Julia Roberts receives a nod for Best Actress in a Supporting Role for her performance as Barbara Weston-Fordham. She was also nominated at the 71st Golden Globe Awards, and is shortlisted for the same award at this year's BAFTAs and Screen Actors Guild Awards.
A hugely-acclaimed black comedy exposing the dark side of the Midwestern American family, August: Osage County tells the story of the Westons. Reunited in Oklahoma after the disappearance of their father, they let loose a maelstrom of repressed truths and unsettling secrets. First staged in the UK at the National Theatre in 2008 following its premiere in Chicago, it won the Pulitzer Prize for Drama, Tony Award for Best Play and Critics' Circle Award for Best Play.
To celebrate August: Osage County's awards success, we're offering the wonderful original playscript for just £7 + free UK p&p when you order through our website. To take advantage of this offer, simply enter the code AUGUST at checkout. This promotion is valid until 7 March 2014 - to purchase your copy now, click here.
The RSC's production of Wolf Hall & Bring Up the Bodies, adapted by Mike Poulton from Hilary Mantel's Booker Prize-winning novels, opened at the Swan Theatre, Stratford-upon-Avon, yesterday (8 January), garnering rave reviews from a string of critics.
Starring Ben Miles, the Tudor England-set plays tell the story of Thomas Cromwell, the son of a Putney blacksmith who works his way up to become a key figure in the court of King Henry VIII, and inextricably involved in the rise and fall of Henry's second wife, Anne Boleyn.
The pairing of Hilary Mantel and the RSC is 'a marriage made in heaven', Paul Taylor declares in his five-star review for the Independent. He praises the 'unflagging power and fascination' of the adaptation, which is full of 'exhilarating stage-craft and masterly narrative compression'. Like many of the reviewers, Taylor calls for the production to transfer to London's West End, arguing it 'must surely have a long life after Stratford.'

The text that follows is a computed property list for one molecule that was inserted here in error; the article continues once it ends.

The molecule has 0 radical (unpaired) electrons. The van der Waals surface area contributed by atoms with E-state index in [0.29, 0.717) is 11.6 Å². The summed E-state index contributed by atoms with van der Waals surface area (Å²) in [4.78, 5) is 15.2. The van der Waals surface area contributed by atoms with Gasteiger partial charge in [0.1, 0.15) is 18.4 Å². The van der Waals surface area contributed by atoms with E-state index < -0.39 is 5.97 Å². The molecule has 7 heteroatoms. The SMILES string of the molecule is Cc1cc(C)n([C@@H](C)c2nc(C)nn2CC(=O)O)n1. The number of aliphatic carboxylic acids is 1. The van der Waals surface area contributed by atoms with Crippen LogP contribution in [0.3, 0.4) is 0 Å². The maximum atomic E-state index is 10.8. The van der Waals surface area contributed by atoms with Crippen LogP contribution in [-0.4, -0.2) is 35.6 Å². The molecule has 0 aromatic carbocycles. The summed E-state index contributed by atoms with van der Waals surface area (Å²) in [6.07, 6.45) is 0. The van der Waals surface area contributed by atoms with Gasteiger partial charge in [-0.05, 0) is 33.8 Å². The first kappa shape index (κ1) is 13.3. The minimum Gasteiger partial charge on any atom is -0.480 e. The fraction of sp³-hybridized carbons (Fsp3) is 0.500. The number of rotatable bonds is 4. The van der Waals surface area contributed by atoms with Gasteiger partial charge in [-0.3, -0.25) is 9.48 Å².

Writing in the Guardian, Michael Billington calls the production 'a gripping piece of narrative theatre'. Describing Miles' portrayal of Cromwell as 'totally compelling', he contrasts the plays' depiction of historical figures with those found elsewhere, saying 'all the main characters have a three-dimensional richness... that puts to shame a piece of costume drama like TV's The Tudors.' 'This is history made manifest', he concludes.
Simon Taverner is full of praise for Mike Poulton's adaptation in his two-part review for WhatsOnStage, proclaiming the writing as 'first class - a real gem of a script for audiences and actors alike.' The production is 'an exemplary piece of work', he says, staged with 'clarity, wit and plenty of very welcome humour.' He praises Jeremy Herrin's 'assured direction' and the creative team as a whole, saying 'Poulton, Herrin and Mantel have produced something quite special here'. 'The West End should beckon for these productions', he states, joining Paul Taylor in calling for a transfer.
'Meaty, intelligent drama', announces Henry Hitchings in the Evening Standard. Dubbing the production 'a rewarding epic', like many others he reserves much of his attention for the script. 'Great credit must go to Poulton', he says. 'The writing is accessible, combining wit and humanity... what could feel like a dusty history lesson instead seems a miracle of compression.' In a similar vein, The Stage's Heather Neill calls the plays 'a triumph of clarity', also picking out Ben Miles' 'riveting' performance.
The RSC's production of Wolf Hall & Bring Up the Bodies runs at the Swan Theatre, Stratford-upon-Avon until 29 March. The scripts, available in a single volume priced at £10.99, are co-published by Nick Hern Books and 4th Estate. They can be purchased through this website here.